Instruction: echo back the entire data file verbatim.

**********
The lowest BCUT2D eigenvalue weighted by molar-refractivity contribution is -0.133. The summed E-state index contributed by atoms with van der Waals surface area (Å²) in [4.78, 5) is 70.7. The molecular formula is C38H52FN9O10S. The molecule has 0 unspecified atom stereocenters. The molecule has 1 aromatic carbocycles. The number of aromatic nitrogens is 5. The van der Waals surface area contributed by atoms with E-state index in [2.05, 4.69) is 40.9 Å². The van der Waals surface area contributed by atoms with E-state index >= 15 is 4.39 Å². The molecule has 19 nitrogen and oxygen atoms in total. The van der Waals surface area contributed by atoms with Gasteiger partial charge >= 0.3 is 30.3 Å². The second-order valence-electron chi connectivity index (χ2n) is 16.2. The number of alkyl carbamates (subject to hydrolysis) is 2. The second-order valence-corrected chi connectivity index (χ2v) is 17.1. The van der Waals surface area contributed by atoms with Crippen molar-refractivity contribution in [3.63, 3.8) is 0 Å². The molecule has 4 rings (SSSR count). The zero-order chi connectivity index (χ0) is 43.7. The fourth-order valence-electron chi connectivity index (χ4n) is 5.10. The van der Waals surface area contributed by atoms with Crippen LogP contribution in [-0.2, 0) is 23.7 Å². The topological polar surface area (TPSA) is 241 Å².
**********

The lowest BCUT2D eigenvalue weighted by molar-refractivity contribution is -0.133. The summed E-state index contributed by atoms with van der Waals surface area (Å²) in [4.78, 5) is 70.7. The molecular formula is C38H52FN9O10S. The molecule has 0 unspecified atom stereocenters. The molecule has 1 aromatic carbocycles. The number of aromatic nitrogens is 5. The van der Waals surface area contributed by atoms with E-state index in [2.05, 4.69) is 40.9 Å². The van der Waals surface area contributed by atoms with E-state index >= 15 is 4.39 Å². The molecule has 19 nitrogen and oxygen atoms in total. The van der Waals surface area contributed by atoms with Gasteiger partial charge >= 0.3 is 30.3 Å². The second-order valence-electron chi connectivity index (χ2n) is 16.2. The number of alkyl carbamates (subject to hydrolysis) is 2. The second-order valence-corrected chi connectivity index (χ2v) is 17.1. The van der Waals surface area contributed by atoms with Crippen molar-refractivity contribution in [3.63, 3.8) is 0 Å². The molecule has 4 rings (SSSR count). The zero-order chi connectivity index (χ0) is 43.7. The fourth-order valence-electron chi connectivity index (χ4n) is 5.10. The van der Waals surface area contributed by atoms with Crippen LogP contribution in [-0.2, 0) is 23.7 Å². The topological polar surface area (TPSA) is 241 Å².